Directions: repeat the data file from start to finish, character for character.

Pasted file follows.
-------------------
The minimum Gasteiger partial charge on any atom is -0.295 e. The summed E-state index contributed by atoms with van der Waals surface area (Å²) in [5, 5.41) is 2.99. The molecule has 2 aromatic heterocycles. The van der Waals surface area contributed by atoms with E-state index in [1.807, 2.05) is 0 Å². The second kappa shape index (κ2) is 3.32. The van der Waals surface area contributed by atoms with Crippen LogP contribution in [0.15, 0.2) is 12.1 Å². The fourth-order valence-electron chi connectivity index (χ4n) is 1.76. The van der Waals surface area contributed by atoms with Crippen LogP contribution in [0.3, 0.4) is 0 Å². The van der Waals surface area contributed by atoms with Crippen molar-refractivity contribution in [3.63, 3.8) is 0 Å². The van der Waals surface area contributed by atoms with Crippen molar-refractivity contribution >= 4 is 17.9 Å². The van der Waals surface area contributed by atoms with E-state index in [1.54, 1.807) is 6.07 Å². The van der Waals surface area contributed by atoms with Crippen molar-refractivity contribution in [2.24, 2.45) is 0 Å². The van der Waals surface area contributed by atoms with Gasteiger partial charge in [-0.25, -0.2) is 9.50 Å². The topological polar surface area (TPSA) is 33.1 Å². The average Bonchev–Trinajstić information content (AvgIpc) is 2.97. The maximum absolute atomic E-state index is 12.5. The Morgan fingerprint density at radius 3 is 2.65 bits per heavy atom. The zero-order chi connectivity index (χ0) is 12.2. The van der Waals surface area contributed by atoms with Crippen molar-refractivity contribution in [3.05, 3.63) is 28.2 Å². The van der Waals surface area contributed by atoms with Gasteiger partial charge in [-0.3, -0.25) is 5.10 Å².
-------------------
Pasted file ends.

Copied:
The minimum Gasteiger partial charge on any atom is -0.295 e. The summed E-state index contributed by atoms with van der Waals surface area (Å²) in [5, 5.41) is 2.99. The molecule has 2 aromatic heterocycles. The van der Waals surface area contributed by atoms with E-state index in [1.807, 2.05) is 0 Å². The second kappa shape index (κ2) is 3.32. The van der Waals surface area contributed by atoms with Crippen LogP contribution in [0.15, 0.2) is 12.1 Å². The fourth-order valence-electron chi connectivity index (χ4n) is 1.76. The van der Waals surface area contributed by atoms with Crippen LogP contribution in [0.3, 0.4) is 0 Å². The van der Waals surface area contributed by atoms with Crippen molar-refractivity contribution in [3.63, 3.8) is 0 Å². The van der Waals surface area contributed by atoms with Crippen molar-refractivity contribution >= 4 is 17.9 Å². The van der Waals surface area contributed by atoms with E-state index in [1.54, 1.807) is 6.07 Å². The van der Waals surface area contributed by atoms with Crippen molar-refractivity contribution in [2.24, 2.45) is 0 Å². The van der Waals surface area contributed by atoms with Gasteiger partial charge in [-0.25, -0.2) is 9.50 Å². The topological polar surface area (TPSA) is 33.1 Å². The average Bonchev–Trinajstić information content (AvgIpc) is 2.97. The maximum absolute atomic E-state index is 12.5. The Morgan fingerprint density at radius 3 is 2.65 bits per heavy atom. The zero-order chi connectivity index (χ0) is 12.2. The van der Waals surface area contributed by atoms with Crippen molar-refractivity contribution in [3.05, 3.63) is 28.2 Å². The van der Waals surface area contributed by atoms with Gasteiger partial charge in [-0.3, -0.25) is 5.10 Å².